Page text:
Collecting souvenir spoons became a popular hobby for Americans in the late 1800s. Wealthy tourists visiting Europe brought home these mementos marked with the names of foreign cities and famous landmarks they had seen. The Omaha Daily Bee on May 10, 1891, noted: “The season of summer traveling, so near at hand, will give a new impetus to the spoon fad.
In 1890 a young man named Carey Judson Warbington picked up a chair and began smashing a painting that hung in an Omaha gallery. The painting was Return of Spring by William Adolphe Bouguereau, in which Spring is personified by a nude woman surrounded by cherubs.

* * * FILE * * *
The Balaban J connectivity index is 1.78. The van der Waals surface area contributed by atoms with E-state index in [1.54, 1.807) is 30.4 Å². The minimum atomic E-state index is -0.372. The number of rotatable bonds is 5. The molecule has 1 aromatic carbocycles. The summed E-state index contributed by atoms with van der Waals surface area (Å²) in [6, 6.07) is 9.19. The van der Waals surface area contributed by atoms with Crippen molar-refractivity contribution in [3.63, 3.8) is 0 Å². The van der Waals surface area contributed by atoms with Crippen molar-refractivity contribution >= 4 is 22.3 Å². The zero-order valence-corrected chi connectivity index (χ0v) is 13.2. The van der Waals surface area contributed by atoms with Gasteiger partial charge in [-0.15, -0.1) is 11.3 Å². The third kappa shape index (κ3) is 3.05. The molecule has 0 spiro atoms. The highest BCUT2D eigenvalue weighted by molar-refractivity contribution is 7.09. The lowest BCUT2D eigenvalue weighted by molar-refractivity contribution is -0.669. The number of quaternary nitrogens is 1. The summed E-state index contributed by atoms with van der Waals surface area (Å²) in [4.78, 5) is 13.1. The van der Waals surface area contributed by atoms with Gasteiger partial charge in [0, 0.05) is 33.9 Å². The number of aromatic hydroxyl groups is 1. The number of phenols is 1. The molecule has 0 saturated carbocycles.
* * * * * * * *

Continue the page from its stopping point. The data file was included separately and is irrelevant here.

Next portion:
Return of Spring on exhibit at the Lininger Gallery in Omaha (Left). NSHS RG2163-03
Museum artifacts can be beautiful. Museum artifacts can be plain. Plain museum artifacts can sometimes represent ugly ideas. It is rare, however, to come across a museum artifact that is, in actuality, literally ugly. Ah, but we’ve found one! Thanks to staff member Dale Bacon, who is our go-to-guy for all things weird, spooky, or paranormal, and his sleuthing, the Society is now the proud owner of one of the ugliest artifacts I’ve ever seen.